Editorial: Faith Like Your Grandmother Lois
How often does it take the death of a loved one to really think about their impact? One of the great failings of human nature is our blindness to how blessed we are by the people around us. Too often, it takes tragedy to reflect on someone’s legacy. This has proven true with my maternal grandmother, and the impact she had on me and my family.
Lois Burls McKnight crossed into eternity over five years ago now – I can’t believe it’s been that long. Later in her life, she dealt with tenuous health and memory problems. It’s harder to remember the brave, outdoorsy, unshakable woman that she was. My memories, filled out by stories my mom, aunts, uncles, and older cousins tell, remind me of her strong faith.
My grandma hailed from northern New York, and was a strong Christian of Wesleyan stock. She was the first of a long line of Houghton graduates in our family. Following commencement, she married a fellow graduate and soon-to-be pastor, and moved to his native Canada. They had four children, all of whom grew up to love the Lord.
Unfortunately, my grandfather’s infidelity and call for divorce broke up their union when my mom was a teenager. She talks about hearing her mom weep through her prayer time in that season. However, her faith in and love for the Lord grew through this tragedy. Lois’s involvement in the lives of her children and grandchildren always brought in its wake the fragrance of Christ.
At her funeral, they read snippets of her journal. There were profound bits of theology in her writing even when she was a young college student. She was one of those people whose love of the Lord was resilient. God had been with her to the mountaintops and through dark valleys, and her life was a testament to her faith from her youth and until the very end.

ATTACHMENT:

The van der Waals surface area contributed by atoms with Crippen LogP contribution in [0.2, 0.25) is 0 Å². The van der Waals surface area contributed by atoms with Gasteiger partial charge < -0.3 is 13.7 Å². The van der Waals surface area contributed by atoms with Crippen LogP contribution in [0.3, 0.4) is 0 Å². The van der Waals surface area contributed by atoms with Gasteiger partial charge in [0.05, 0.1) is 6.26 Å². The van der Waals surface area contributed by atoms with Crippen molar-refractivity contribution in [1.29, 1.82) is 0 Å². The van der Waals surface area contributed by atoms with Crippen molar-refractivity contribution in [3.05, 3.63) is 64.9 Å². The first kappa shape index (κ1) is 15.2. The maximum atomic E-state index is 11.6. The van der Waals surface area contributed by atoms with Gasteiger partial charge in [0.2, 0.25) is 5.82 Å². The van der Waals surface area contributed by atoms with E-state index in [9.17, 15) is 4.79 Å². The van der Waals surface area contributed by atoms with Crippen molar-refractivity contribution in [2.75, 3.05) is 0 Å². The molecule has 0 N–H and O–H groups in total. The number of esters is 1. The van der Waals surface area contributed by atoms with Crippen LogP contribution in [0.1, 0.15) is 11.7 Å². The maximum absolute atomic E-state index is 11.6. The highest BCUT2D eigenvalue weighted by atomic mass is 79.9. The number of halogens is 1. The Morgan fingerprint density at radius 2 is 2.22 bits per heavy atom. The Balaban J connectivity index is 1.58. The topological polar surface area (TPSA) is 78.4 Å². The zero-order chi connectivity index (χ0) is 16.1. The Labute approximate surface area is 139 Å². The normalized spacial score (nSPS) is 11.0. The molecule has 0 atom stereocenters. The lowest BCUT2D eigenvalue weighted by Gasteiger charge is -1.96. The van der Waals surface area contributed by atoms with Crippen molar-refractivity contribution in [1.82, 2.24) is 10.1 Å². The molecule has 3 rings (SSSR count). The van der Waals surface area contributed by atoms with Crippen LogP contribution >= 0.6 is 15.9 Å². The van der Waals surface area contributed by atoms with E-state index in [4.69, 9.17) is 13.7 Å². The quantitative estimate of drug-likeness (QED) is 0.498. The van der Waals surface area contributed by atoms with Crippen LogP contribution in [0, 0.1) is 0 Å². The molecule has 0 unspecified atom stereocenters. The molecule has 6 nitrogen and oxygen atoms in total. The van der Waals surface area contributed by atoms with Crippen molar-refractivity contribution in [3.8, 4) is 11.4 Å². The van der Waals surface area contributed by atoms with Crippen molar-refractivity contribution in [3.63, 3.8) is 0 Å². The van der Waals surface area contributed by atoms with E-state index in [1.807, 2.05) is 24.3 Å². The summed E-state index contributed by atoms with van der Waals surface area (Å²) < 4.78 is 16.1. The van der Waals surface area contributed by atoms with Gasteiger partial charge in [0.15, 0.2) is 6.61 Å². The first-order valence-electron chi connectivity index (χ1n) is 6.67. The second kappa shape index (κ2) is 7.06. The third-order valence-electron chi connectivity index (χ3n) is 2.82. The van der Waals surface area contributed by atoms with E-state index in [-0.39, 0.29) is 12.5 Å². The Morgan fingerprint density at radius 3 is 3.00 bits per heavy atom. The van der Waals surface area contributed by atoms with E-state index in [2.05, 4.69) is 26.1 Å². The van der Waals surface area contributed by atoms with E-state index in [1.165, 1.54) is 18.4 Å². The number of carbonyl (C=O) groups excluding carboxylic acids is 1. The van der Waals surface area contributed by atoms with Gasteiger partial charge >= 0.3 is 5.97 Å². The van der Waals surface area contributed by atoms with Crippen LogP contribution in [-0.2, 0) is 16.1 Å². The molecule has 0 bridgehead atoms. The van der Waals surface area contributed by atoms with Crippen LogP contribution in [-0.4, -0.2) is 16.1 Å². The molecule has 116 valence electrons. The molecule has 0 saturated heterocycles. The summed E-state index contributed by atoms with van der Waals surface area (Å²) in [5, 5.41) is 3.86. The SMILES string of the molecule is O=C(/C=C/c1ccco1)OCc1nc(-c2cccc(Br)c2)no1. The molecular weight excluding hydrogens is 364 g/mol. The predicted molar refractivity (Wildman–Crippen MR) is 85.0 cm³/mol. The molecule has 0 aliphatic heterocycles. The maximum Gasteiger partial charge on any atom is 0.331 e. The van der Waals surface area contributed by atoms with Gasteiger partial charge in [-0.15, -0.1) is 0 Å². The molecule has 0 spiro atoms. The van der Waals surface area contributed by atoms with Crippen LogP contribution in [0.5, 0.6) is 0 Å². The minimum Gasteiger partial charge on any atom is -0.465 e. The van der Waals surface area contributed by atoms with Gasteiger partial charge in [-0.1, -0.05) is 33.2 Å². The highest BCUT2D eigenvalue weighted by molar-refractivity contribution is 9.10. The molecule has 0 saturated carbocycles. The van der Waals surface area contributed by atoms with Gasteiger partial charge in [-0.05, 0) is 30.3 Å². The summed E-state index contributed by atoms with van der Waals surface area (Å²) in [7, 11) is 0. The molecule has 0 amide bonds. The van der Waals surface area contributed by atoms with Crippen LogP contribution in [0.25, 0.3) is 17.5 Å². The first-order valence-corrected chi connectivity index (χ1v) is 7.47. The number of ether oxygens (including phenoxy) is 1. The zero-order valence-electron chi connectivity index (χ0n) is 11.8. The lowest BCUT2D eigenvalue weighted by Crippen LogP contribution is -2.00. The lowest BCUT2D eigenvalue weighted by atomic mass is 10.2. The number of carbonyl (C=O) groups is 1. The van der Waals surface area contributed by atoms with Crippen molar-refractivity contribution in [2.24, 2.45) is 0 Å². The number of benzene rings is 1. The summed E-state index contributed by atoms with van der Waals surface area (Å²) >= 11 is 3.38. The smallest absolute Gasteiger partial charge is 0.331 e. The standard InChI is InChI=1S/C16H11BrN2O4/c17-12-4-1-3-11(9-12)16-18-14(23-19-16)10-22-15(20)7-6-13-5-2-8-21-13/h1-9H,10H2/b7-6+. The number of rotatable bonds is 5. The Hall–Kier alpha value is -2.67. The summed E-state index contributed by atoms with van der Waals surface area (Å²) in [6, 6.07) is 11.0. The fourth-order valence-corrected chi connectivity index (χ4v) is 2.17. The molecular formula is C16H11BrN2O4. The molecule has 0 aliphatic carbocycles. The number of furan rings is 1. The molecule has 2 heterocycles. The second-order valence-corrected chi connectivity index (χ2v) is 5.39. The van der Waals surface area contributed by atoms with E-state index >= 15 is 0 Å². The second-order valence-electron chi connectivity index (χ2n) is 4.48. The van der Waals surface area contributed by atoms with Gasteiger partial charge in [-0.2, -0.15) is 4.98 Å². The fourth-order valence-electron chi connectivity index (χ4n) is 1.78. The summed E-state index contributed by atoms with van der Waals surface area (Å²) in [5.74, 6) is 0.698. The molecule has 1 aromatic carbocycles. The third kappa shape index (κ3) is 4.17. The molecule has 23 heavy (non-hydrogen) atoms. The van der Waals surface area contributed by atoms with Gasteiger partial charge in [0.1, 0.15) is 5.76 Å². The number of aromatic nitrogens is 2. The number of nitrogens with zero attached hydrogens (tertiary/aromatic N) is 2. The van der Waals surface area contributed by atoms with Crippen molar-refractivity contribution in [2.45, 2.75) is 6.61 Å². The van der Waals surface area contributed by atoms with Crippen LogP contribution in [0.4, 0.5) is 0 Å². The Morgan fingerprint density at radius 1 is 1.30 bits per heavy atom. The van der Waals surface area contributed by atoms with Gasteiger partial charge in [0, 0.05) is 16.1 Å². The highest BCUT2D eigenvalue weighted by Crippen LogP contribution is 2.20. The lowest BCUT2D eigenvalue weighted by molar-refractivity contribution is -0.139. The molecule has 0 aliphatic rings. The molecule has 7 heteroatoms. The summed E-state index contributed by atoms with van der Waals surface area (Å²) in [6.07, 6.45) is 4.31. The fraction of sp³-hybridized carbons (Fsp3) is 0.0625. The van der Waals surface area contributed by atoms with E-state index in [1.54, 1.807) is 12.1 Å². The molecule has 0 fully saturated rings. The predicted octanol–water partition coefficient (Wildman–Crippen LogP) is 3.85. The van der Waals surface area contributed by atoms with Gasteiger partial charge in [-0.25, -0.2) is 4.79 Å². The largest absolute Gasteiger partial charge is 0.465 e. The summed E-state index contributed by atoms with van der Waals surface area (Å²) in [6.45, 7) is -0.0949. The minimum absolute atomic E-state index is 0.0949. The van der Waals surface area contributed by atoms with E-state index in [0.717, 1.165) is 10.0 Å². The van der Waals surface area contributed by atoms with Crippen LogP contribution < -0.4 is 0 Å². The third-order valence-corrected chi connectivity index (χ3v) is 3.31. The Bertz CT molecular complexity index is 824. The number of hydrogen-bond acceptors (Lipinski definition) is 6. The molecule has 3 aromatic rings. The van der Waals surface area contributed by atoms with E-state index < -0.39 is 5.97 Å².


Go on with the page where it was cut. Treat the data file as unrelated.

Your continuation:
“I am reminded of your sincere faith, which first lived in your grandmother Lois and in your mother Eunice and, I am persuaded, now lives in you also” (2 Timothy 1:5, NIV). A number of times, my mother has tearfully relayed how much joy it would have given my grandma to know I’m at seminary and pursuing ordination in her home denomination. If I come out of seminary with faith that looks a little more like my grandmother’s – like Timothy’s did – let the glory be God’s.
Why have I told you this story? To encourage you to look more deeply at the people you take for granted. There is something to be said for someone’s enduring legacy, but how much better is it to honor their living legacy? I hope you have a Lois McKnight in your life – someone that lives their faith through thick and thin, prays without ceasing, and can fearlessly face tomorrow.
This article is by Julia Hotchkiss, Alumni Office Student Worker.
Thank you for a wonderful remembrance. Such a witness is what will stay with us in our difficult times.